Most of the kerfuffle about climate change focuses on global average temperature change – despite this being a metric that no-one can personally experience by definition. It seems that 2014, if not the hottest-ever, will likely be a statistical tie for the hottest year on record worldwide. But what about other long-term data that might give a clue as to the direction of climate change, in ways that matter more to us all on a daily basis?
One area is weather records. It seems like hardly a month passes with some record-breaking weather event or other making the news. Now, if climate change were being felt, you would naturally expect more hot records than cold records, and you would expect a clustering of hot records in recent years in a way that would be unlikely through mere statistical chance. Also, given that a hotter atmosphere holds more water vapour, and climate change means an intensification of the hydrological cycle, you might expect more wet or dry records to be being set, depending on the location. But is this actually the case? Or are we simply bamboozled by news reports so that we remember recent records and forget about heatwaves a century ago?
Certainly we seem to have experienced record-breaking rainfall in recent years – as a resident of Oxford I have seen the River Thames burst its banks with increasing frequency it seems. But didn’t we also experience a record-breaking cold spell in December 2010? And I remember a few climate sceptic chuckles around the time of a heavy snowfall event a couple of winters ago. (“Where’s your global warming now?” etc) The country with the longest dataset on weather is actually the UK, so this is a good place to examine record-setting trends. In a fascinating paper just published in Weather magazine (the journal of the Royal Meteorological Society), Mike Kendon of the UK Met Office does just that.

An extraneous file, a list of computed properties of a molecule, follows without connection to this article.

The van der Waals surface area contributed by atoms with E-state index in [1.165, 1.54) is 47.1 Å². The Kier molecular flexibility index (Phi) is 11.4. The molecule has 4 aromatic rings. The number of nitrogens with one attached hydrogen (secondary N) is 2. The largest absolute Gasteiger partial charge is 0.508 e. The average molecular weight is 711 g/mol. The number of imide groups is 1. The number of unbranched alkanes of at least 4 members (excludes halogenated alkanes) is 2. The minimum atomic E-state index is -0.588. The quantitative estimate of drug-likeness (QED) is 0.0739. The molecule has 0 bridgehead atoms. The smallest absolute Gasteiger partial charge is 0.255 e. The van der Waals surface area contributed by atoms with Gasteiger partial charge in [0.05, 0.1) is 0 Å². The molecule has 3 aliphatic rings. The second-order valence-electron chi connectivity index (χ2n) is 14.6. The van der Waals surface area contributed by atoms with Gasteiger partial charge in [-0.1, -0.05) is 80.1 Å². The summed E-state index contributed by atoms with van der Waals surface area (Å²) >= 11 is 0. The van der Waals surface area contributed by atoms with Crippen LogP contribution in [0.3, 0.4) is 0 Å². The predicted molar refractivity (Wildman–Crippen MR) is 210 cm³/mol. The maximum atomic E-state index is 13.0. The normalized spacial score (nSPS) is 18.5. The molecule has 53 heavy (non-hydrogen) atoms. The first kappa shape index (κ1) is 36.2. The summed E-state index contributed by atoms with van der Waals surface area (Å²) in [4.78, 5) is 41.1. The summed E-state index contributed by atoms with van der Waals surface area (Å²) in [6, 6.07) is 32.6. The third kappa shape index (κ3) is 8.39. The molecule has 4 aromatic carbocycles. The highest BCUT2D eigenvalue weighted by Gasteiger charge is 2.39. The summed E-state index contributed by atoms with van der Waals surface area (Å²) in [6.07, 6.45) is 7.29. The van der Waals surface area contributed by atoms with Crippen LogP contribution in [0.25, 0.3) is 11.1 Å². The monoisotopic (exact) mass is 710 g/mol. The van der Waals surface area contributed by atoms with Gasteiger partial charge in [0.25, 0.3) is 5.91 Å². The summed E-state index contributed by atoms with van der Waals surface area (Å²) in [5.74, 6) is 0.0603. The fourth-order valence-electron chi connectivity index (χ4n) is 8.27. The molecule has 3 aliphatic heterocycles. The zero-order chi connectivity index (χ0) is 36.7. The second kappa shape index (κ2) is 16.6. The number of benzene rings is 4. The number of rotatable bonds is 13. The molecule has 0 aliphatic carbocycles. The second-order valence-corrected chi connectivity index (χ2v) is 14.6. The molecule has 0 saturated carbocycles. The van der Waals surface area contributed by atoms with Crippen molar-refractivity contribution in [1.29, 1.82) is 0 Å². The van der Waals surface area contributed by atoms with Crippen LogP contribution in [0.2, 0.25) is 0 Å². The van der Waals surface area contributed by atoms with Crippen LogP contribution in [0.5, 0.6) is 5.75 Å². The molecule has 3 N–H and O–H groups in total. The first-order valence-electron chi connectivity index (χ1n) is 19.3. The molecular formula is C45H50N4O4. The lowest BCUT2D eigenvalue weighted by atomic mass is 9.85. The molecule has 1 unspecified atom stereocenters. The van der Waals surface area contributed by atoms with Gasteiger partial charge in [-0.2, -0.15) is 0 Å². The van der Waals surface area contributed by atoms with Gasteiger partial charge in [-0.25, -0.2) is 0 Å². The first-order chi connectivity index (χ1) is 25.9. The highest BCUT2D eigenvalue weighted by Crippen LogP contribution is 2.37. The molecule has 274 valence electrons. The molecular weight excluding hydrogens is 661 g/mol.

There are some methodological issues here: many records have duplicates, such as two heavy rainfall events that are statistically very close, within a margin of error. There also needs to be a hierarchy of records – a nationwide record is more important than a regional one, a record-breaking year more significant than a month, and so on. Even given the caveats, some trends are quickly apparent, however. Here is the graph for temperature – the top chart shows actual records, the bottom chart includes records as scored in the hierarchy:
This result is striking, and accords pretty much with what we would expect with global warming (although the UK is of course not representative of the entire globe). There is a large jump in hot weather records after the 1990s, and a striking overall reduction in cold records despite variation between decades. (Note that the decade after 2010 only includes data up to 2014, so fewer records are set there by definition.) As Kendon writes:
Since 2000, there have been 10 times as many hot records (204) as cold records at all (20). No cold records at all were set during the period 2000–2009, or during 1930–1939, although there have been several since 2010, most prominently the exceptionally cold December of 2010. By contrast, a large number of hot records were set – for example in 2011 (April, spring, autumn, November and the year overall), and in 2006 (July, summer, September, autumn and the year overall). The period since 2000 accounts for two-thirds of all hot-record scores, but only 3% of the cold-record scores.